• Try to set a pattern of going to bed and waking up at the same time.

  • Keep your room cool, dark, and quiet.

  • Avoid stimulants like caffeine in the afternoon and evening.

  • Limit electronics, whether TV, computer, or phone, before bed.

  • Develop a relaxing bedtime routine, like taking a warm bath or practicing meditation.

  • Exercise every day and make healthy food choices.

  • Provide yourself an outlet for your stress, such as journaling, talking with a friend, or seeing a counselor.

The mind-body connection is a powerful one, and its impact on diseases like psoriasis is evident. While there is still no cure for psoriasis, as our understanding of it continues to grow, the more accurately we can address its triggers and its treatment.

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Medical Reviewers: William C. Lloyd III, MD, FACS Last Review Date: Oct 25, 2016

© 2016 Healthgrades Operating Company, Inc. All rights reserved. May not be reproduced or reprinted without permission from Healthgrades Operating Company, Inc. Use of this information is governed by the Healthgrades User Agreement.

View Sources

Medical References

  1. Can't sleep? Psoriasis, psoriatic arthritis may be to blame. National Psoriasis Foundation. https://www.psoriasis.org/advance/cant-sleep-psoriasis-psoriatic-arthritis-may-be-blame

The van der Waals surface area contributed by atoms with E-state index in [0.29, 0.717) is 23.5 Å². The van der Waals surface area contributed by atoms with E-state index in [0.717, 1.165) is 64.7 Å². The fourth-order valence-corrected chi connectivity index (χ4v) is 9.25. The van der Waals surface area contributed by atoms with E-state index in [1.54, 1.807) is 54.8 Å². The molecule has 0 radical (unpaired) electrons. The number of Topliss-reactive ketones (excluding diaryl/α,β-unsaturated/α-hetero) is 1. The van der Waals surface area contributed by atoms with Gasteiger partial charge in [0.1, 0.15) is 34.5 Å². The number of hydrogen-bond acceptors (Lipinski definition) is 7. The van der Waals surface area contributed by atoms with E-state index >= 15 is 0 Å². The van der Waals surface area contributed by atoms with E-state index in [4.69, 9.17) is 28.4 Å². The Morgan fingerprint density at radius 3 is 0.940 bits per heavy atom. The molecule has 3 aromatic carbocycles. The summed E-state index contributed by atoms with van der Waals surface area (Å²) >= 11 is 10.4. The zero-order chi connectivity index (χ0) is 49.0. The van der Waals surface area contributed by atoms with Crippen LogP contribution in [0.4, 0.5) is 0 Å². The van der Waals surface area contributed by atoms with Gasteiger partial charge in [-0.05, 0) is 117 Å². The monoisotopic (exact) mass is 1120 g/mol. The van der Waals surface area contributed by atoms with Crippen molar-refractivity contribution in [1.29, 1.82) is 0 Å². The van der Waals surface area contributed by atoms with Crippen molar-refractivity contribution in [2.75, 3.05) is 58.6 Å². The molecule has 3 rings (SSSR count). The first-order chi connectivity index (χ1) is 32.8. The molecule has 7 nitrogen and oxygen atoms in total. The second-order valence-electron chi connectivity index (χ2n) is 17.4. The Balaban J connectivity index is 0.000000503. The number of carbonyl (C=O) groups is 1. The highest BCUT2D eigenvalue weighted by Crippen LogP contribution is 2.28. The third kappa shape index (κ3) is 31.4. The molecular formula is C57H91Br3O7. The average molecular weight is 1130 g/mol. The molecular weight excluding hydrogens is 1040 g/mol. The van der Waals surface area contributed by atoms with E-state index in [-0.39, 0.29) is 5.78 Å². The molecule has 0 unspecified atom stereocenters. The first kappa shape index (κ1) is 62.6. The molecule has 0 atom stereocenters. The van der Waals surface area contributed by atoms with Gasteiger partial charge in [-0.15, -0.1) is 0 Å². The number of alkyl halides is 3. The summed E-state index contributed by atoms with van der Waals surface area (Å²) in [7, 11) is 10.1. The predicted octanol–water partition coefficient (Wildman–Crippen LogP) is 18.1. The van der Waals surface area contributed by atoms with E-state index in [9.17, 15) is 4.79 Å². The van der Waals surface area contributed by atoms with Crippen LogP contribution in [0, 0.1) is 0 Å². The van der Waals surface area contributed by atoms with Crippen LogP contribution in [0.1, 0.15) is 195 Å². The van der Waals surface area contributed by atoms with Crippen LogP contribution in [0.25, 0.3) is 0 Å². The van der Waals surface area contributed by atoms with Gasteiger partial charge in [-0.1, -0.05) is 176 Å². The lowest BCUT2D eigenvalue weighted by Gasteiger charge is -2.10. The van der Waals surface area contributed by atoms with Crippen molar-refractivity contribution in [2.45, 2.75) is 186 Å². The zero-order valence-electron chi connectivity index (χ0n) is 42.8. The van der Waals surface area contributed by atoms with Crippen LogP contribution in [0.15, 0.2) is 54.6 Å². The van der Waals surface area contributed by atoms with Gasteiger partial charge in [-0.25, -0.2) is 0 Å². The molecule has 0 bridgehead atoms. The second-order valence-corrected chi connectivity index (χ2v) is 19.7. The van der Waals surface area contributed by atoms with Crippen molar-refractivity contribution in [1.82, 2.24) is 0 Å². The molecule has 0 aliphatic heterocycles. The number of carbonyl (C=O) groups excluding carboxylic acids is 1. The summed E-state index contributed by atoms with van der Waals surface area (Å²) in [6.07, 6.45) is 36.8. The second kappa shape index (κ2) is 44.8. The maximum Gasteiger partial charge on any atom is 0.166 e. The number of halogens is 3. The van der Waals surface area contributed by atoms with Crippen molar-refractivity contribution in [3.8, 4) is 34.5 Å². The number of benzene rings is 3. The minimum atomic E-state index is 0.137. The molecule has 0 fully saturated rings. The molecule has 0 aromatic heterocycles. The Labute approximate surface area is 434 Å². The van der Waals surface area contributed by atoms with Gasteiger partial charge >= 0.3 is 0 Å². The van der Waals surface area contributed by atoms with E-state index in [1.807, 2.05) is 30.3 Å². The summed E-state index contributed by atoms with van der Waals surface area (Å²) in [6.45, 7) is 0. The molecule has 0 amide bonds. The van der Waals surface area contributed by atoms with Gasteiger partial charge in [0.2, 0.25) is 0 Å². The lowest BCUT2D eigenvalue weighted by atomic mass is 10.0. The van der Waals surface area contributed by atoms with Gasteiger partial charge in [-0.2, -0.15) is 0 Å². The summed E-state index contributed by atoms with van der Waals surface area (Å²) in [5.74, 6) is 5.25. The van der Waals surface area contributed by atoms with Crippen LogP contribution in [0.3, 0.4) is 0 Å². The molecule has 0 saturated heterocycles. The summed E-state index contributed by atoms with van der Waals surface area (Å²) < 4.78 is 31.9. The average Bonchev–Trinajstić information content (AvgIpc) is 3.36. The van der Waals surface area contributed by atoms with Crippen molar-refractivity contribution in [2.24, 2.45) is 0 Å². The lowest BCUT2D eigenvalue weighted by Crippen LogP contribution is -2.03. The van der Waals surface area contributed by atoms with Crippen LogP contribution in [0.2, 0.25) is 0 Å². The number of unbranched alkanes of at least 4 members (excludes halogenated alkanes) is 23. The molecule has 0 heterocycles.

2. National Sleep Foundation Recommends New Sleep Times. National Sleep Foundation. https://sleepfoundation.org/media-center/press-release/national-sleep-foundation-recommends-new-slee..
  3. Review of Mental Health Problems in Psoriasis Patients Emphasizes Inflammatory Mechanisms. Psoriasis News Today. http://psoriasisnewstoday.com/2016/07/19/review-mental-health-conditions-psoriasis-underscores-infla...
  4. Stress as an Influencing Factor in Psoriasis. Medscape. http://www.medscape.com/viewarticle/742811
  5. Moynihan J, Rieder E, Tausk F. Psychoneuroimmunology: the example of psoriasis. G Ital Dermatol Venereol. 2010 Apr; 145(2): 221–228.